Explanation #2

sMCc.[EZQQ   Full program.

    .[E      Pad the second input to the right, with repeated copies of...
       Z     ... Zero (0), up to the nearest multiple of...
        Q    ... The first input.
   c     Q   Chop into chunks of length equal to the first input.
  C          Matrix transpose. Get all the columns of the nested list.
sM           Sum each.
             Output (implicitly). 
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  • \$\begingroup\$ How about something like this: sM.TcEQ \$\endgroup\$ – Jakube Sep 18 '17 at 19:35
  • \$\begingroup\$ @Jakube That is incorrect, as you have to pad with zeros first. That was Leaky's initial attempt, but would fail for [1], 3, which would give [1] instead of [1, 0, 0]. \$\endgroup\$ – Mr. Xcoder Sep 18 '17 at 19:36
  • \$\begingroup\$ Sorry, my mistake. \$\endgroup\$ – Jakube Sep 18 '17 at 20:42
3
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J, 15 12 bytes

]{.+/@(]\~-)

Try it online!

Explanation

]{.+/@(]\~-)  Input: array A (LHS), chunk size L (RHS)
          -   Negate L
       ]\~    Take each non-overlapping sublist of size L in A
   +/@        Reduce the columns by addition
]             Get L
 {.           Take that many, filling with 0's
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  • \$\begingroup\$ Any reason we can't do away with the boxes? What about: [:+/-@[[\]? \$\endgroup\$ – Jonah Sep 19 '17 at 0:16
  • \$\begingroup\$ @Jonah If the chunk size is larger than the length of the input array, it won't be zero-padded. \$\endgroup\$ – miles Sep 19 '17 at 0:42
  • \$\begingroup\$ Nice edit -- much cleaner now. \$\endgroup\$ – Jonah Sep 19 '17 at 5:42
3
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05AB1E, 8 bytes

ô0ζO²Å0+

Try it online!

ô0ζO²Å0+   Full program
ô          Push <1st input> split into a list of <2nd input> pieces
 0ζ        Zip sublists with 0 as a filler
   O       Sum each sublist
           --- from here, the program handles outputs shorter 
               than the required length
    ²Å0    Push a list of zeros of length <2nd input>
       +   Sum the result with that list
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3
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05AB1E, 8 bytes

Å0+¹ô0ζO

Try it online!

Å0       # Push an arrary of all 0s with length l
  +      # Add that to the array
   ¹ô    # Split into chunks of length l
     0ζ  # Zip, padding with 0s
       O # Sum each chunk
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  • \$\begingroup\$ Almost identical to my own solution: codegolf.stackexchange.com/a/143186/73296 \$\endgroup\$ – scottinet Sep 19 '17 at 13:31
  • \$\begingroup\$ @scottinet I must have missed that. They are different enough that I'll leave mine and upvote yours :) \$\endgroup\$ – Riley Sep 19 '17 at 14:23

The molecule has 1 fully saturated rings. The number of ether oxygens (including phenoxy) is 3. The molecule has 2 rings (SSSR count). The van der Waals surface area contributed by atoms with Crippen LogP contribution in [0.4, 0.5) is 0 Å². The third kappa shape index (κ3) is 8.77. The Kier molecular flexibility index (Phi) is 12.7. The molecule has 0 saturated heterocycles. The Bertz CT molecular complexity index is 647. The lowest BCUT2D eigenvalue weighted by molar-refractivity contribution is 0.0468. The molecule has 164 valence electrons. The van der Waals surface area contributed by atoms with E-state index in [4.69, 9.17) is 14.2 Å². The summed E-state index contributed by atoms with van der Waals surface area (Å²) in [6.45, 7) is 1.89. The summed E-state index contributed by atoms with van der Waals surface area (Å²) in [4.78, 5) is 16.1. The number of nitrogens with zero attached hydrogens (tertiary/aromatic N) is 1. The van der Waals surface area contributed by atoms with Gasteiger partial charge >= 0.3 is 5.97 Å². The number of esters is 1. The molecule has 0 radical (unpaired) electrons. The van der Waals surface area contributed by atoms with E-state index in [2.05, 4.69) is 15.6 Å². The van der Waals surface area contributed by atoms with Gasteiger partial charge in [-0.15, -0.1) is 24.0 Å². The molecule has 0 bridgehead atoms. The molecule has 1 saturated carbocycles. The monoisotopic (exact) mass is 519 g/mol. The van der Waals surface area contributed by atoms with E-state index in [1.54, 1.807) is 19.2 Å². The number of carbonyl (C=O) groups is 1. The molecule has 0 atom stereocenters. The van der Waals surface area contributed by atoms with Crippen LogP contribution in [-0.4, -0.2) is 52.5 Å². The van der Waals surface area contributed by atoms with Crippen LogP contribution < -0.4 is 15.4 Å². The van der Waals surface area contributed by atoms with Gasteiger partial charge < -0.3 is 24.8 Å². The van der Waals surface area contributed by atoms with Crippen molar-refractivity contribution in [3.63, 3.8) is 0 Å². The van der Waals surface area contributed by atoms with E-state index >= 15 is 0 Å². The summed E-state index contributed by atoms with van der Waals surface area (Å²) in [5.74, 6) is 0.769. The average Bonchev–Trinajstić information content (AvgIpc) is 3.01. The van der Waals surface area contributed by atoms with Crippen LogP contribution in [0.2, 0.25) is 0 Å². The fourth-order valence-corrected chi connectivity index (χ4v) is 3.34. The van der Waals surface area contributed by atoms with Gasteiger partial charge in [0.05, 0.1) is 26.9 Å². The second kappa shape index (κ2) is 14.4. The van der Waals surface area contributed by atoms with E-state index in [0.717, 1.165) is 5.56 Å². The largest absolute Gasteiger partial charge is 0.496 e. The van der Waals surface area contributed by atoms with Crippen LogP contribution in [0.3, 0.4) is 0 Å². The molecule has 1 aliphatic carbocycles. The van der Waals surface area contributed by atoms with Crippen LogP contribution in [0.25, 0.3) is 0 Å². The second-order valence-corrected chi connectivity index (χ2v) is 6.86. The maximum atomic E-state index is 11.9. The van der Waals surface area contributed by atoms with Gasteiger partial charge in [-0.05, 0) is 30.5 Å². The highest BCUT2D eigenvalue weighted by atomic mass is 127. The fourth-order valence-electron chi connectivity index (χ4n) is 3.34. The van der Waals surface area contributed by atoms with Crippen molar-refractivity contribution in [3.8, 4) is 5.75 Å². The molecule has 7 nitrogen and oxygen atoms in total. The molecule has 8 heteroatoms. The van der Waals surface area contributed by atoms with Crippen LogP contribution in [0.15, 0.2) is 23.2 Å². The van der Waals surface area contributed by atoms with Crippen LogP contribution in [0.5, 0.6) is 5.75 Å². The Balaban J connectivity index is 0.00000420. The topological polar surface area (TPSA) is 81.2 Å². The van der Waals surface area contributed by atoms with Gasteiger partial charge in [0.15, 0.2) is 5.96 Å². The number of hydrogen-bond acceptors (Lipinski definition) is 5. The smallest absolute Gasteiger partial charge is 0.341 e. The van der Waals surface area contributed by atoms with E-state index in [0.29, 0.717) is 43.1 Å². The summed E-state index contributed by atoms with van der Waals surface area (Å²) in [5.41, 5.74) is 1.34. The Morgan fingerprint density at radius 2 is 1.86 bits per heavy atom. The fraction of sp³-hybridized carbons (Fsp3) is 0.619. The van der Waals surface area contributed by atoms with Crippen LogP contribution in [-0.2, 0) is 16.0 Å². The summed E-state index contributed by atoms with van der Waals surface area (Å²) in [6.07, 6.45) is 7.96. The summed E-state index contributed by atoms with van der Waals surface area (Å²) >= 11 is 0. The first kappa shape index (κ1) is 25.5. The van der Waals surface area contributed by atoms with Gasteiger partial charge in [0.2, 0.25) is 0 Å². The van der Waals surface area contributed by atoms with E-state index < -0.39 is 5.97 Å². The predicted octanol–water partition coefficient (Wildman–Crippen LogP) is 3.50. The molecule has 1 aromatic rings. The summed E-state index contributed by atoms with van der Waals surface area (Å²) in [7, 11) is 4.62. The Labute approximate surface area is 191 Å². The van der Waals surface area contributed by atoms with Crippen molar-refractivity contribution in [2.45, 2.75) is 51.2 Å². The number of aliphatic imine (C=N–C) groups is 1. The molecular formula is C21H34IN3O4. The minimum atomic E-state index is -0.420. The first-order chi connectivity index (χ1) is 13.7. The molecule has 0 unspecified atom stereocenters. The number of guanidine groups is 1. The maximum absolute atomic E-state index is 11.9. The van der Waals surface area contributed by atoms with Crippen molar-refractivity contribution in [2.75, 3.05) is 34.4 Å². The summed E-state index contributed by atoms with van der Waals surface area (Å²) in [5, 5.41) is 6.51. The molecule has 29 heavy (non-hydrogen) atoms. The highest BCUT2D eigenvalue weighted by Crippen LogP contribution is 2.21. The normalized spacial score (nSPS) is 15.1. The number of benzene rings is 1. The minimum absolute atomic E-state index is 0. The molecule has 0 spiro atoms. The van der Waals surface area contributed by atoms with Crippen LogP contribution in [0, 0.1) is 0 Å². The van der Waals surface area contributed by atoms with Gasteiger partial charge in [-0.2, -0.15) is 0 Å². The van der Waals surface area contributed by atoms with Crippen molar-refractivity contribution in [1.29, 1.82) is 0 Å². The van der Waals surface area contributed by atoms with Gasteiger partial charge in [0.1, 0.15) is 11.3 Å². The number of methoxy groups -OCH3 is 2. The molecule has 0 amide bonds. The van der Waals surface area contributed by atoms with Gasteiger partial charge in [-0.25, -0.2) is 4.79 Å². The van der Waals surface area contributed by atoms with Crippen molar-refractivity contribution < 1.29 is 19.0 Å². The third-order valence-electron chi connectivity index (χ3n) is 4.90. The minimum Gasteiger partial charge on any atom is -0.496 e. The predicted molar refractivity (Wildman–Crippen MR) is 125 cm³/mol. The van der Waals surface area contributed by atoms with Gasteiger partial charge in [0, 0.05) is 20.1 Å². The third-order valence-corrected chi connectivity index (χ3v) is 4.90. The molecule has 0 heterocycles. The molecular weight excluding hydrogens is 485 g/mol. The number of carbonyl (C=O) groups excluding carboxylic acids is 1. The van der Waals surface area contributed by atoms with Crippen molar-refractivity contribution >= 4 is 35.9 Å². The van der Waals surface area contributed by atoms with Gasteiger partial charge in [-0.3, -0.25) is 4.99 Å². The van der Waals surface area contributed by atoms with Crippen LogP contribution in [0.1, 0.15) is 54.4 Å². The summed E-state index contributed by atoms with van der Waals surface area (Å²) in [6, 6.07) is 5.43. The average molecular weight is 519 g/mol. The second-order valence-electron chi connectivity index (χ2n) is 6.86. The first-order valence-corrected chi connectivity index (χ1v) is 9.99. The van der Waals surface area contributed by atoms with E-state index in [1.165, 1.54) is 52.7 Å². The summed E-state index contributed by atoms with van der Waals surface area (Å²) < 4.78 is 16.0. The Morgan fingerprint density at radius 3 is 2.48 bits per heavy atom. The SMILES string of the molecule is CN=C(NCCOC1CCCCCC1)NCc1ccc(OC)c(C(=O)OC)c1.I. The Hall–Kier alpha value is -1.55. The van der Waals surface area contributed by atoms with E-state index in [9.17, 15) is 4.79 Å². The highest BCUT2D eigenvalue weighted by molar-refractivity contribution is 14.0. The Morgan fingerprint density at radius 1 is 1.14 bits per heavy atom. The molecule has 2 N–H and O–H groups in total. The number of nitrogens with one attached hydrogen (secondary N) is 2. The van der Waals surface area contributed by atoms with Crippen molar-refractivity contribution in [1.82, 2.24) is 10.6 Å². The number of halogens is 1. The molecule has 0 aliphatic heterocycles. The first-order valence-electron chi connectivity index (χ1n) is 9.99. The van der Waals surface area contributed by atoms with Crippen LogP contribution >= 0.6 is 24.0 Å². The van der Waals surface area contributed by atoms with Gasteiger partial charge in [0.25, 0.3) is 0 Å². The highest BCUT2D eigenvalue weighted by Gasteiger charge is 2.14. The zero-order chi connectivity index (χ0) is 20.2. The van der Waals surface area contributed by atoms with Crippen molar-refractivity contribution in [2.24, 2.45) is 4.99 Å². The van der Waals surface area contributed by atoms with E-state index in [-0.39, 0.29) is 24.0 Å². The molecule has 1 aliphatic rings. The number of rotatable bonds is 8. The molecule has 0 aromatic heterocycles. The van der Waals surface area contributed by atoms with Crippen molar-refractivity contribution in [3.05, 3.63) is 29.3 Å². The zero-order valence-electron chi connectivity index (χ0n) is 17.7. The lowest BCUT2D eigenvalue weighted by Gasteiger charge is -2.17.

• \$\begingroup\$ I don't really mind, just wanted to point that out :) \$\endgroup\$ – scottinet Sep 19 '17 at 14:25
  • \$\begingroup\$ @scottinet It is interesting that you can rearrange the operations and come out with the same byte count and almost identical bytes used (¹ vs ²) \$\endgroup\$ – Riley Sep 19 '17 at 14:30
2
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SOGL V0.12, 14 bytes

l⁵%⁵κ{0+}nI⌡∑¹

Try it Here! or Try all the test-cases. this is written as an unnamed function and expects chunk length; array on the stack.

Explanation:

padding zeroes
l          get the array's length
 ⁵%        modulo the chunk length
   ⁵κ      chunk length - result of above
     {  }  that many times
      0+     append a 0 to the array

adding the array together
n      split into the chunks
 I     rotate clockwise
  ⌡    for each
   ∑     sum
    ¹  wrap the results in an array
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  • \$\begingroup\$ What's the F for in the Try it Here code you linked? \$\endgroup\$ – Pavel Sep 18 '17 at 19:47
  • \$\begingroup\$ @Pavel the functions name. The same as in JS f=a=>a+2 the f= part isn't counted - in SOGL F\n isn't counted. \$\endgroup\$ – dzaima Sep 18 '17 at 19:48
2
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05AB1E, 12 bytes

gs÷*+Å0¹+ôøO

Try it online!

Explanation

gs÷*+Å0¹+ôøO
g            # Get the length of the first input (the array)
 s           # Push the second input on top of the result
  ÷          # integer divide the two values
   *         # Multiply with the second input (the length)...
    +        # and add the second input to the result
     Å0      # Create a list of zeros with that length
       ¹+    # Add it to the first input
         ô   # And finally split it into chunks of the input length...
          ø  # ...transpose it...
           O # and sum each resulting subarray
             # Implicit print
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2